Fatimah Williams Castro

Founder & CEO at Beyond the Tenure Track

How to Ace the Screening Interview

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Image: Wikimedia Commons

As a Ph.D. seeking a nonacademic career, you are probably unfamiliar with the corporate hiring process. When a company invites you to interview, that’s the organization’s way of saying:

“We like what we saw on paper. We’re going to invest the time to determine if our hunch is correct. Let's see if there’s actually a fit between what we need and what you do, and if you’ll fit into our organizational culture and team. Oh, and please be the person that you described in your résumé, cover letter, and LinkedIn profile.”

That’s quite a bit of information to gather in one interview. To narrow the pool, many companies will invite job candidates to a screening interview — a brief 15-to-30-minute meeting, usually via telephone or Skype. If the company wants to further explore your candidacy, it may administer a test and offer a second, and possibly even a third, interview.

The screening interview, though, is a crucial opportunity to get your foot in the door, confirm your potential, and secure your invitation to Round 2. You do that by demonstrating:

  • Genuine interest in the organization, its work and its mission.
  • Knowledge of the employer and industry.
  • The value and potential use of your skills to boost its work.

And you do all of that while making some level of human connection with your interviewers. Remember, they need to know that you will be enjoyable to have around the office and agreeable when things are stressful and tough decisions must be made.

The screening interview may be held by a hiring manager, an HR professional, or the position’s direct supervisor. Here are five things you can do to conquer this initial interview and get invited back for the real deal:

  • Conduct online research. Most people know to do that but they fail to gather enough information about the organization and its relationship to its industry. Review the organization’s social-media feeds, corporate descriptions, recent press releases, and staff descriptions. What does the company value? What are its recent programs, projects, or products? How does the organization differentiate itself from competitors?
  • Prepare an effective career-change narrative. That statement should describe you as a confident job seeker with something relevant to offer — rather than as an uncertain, desperate, or rejected academic. If your introduction begins with, “I have a Ph.D. in …,” you will want to revisit your career-change narrative.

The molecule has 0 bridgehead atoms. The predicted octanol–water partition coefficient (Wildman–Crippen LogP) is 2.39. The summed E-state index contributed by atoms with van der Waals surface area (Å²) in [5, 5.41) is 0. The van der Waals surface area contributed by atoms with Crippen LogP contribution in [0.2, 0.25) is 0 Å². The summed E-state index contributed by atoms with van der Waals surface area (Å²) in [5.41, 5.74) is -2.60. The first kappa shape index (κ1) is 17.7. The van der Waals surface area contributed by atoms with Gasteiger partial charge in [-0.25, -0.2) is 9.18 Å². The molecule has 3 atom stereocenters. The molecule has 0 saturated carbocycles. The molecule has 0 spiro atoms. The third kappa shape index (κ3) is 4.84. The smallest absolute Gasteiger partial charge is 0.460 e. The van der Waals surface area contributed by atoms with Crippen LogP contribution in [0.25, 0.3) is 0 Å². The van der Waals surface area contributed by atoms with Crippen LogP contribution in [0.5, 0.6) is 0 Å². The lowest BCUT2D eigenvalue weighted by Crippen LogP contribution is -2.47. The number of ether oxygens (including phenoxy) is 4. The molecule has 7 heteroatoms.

• Inventory your three most relevant accomplishments. Be able to succinctly describe how those achievements demonstrate your ability to be successful in the company’s environment. This inventory is a task of translation. Often it is difficult to do alone. As the saying goes, you don’t know what you don’t know, or what you’re missing or misinterpreting. Which brings me to my next suggestion.
  • Enlist the help of others to do a practice interview. And practice in a simulated environment. When I conduct interview-prep sessions for clients, I take a “no do-over” approach. If you go off on a tangent or answer a question poorly, it is important that you know how to recover — meaning, how to get out of that tight spot and save the interview. So practice it. An ability to think quickly and pivot is a key skill of effective interviewing, networking, and work-life in general. Besides suggestions on where to sharpen your message, ask your mock interviewers for advice on how to make a course correction when you flub up.
  • Use tailored questions in your mock interviews. In interview-prep sessions, I make a point to review the job announcement and the exact application materials that my clients submitted for the position. That specific information allows me to create questions customized to the position and find weak spots in your materials that any hiring managers worth their salt are sure to ask about.

A final tip that will save you some stress: Start working on your interview preparation before you receive the invitation to interview.


Job interviews have a tendency to spring up out of nowhere, and your host will most likely want to rush to conduct the screening interview within as little as 24 to 48 hours’ notice. That leaves you very little lead time to prepare and practice, especially if you want to get help from a mentor or coach. If you have honed your job search to one or two career fields, you can rest assured that the time and effort you investment in interview preparation will be well spent.

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